Is it wrong to analyze something beautiful?
I answered a question about grammar during Knowledge Bowl yesterday, and the kid next to me asked "What use is grammar? It's language! Why would you want to analyze that?"
On one hand, I agree with him. I love the freeness and beauty and pliability of language. 'Grammar nazis' annoy me to no end - language evolves because we use bad grammar, and the most correct sentence isn't always the most powerful one. But on the other hand, grammar fascinates me. There's actually rhyme and reason behind something we do without thinking, and to me, that's an interesting concept.
So, is language not meant to be analyzed? Is it wrong of me to want to analyze it?
I was reminded of English class. Everybody hates having to analyze what we read. For many of us, all the enjoyment is taken from the book by being forced to hunt between the lines for hidden meaning that we doubt is there.
Our English teacher this year sympathises with us. The author didn't write the book for us to tear it apart, he says. But I remember that one girl in my class wasn't happy when he told us this. She enjoys looking for the possible significance behind each word, and wanted to know if that meant she was missing the point of reading.
Our English teacher then asked us if you had to know all the parts of a flower to enjoy it. We said no, obviously. Then he asked us if there weren't types of flowers - Venus flytraps, for example - that were more interesting once we had studied them and knew how they worked.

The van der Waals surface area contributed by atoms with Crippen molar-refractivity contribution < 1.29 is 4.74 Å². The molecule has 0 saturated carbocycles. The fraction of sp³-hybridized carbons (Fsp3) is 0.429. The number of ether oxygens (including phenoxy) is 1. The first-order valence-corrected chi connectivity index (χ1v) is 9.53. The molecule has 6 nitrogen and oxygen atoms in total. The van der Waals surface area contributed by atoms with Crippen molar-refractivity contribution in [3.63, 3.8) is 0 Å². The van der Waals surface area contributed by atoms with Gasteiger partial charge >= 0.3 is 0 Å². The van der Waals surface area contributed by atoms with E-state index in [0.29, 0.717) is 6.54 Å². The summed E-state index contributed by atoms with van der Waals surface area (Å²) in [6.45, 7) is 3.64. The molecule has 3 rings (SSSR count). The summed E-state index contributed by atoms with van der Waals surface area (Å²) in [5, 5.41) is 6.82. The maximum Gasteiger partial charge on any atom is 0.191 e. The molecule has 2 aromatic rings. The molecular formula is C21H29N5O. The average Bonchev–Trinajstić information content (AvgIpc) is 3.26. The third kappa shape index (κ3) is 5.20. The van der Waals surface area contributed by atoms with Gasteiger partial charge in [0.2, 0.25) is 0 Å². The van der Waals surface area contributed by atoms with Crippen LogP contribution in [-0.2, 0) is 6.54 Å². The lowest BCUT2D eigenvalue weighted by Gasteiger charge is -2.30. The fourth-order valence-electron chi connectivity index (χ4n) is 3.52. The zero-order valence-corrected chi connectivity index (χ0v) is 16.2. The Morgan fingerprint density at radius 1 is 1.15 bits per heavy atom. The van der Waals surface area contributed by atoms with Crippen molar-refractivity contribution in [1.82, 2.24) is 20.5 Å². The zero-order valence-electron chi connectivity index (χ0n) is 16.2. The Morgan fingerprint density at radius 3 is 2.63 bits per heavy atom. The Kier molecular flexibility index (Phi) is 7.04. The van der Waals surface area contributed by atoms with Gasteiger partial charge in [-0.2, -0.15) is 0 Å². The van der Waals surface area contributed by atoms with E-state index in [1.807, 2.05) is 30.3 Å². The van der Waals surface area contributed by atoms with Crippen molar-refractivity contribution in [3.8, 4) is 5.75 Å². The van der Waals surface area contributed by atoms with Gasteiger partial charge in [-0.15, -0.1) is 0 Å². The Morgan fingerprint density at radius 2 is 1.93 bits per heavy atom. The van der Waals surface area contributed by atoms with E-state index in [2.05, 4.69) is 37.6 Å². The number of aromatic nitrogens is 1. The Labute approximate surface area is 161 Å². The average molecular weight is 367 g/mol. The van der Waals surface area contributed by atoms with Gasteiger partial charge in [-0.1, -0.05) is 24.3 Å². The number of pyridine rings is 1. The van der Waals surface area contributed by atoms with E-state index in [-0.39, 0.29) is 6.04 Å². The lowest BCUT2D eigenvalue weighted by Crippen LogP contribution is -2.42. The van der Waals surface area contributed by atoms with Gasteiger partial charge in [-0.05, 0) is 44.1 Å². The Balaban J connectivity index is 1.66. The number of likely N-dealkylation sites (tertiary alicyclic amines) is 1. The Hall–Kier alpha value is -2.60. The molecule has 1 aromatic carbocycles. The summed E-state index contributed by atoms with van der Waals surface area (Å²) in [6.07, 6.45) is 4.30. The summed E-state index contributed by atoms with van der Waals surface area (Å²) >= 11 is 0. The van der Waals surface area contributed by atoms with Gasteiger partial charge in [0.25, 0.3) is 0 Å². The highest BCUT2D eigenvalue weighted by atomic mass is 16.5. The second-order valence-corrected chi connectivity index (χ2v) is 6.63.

Yesterday afternoon, my sister returned from her music lessons super excited. Her teacher had taught her a little bit of music theory, and my sister had become so fascinated with it that they'd spent the rest of the lesson on that subject.
Does my sister love music any less because she thinks music theory is interesting? Somehow, I doubt it.
My conclusion from all of this was that anything beautiful can be enjoyed on two levels. Most people enjoy it for what they can see from the surface. That's totally fine. That's how the people who created the stuff want you to see it, anyways. But some people want to dig deeper, and when they do, they appreciate the thing even more.
And that's not wrong either. What is wrong - what makes people lose their appreciation for something they should think is lovely - is when people who want to see something from the surface are forced to dig deeper against their will.
And that, my dear sirs and madams, is my two cents for the day.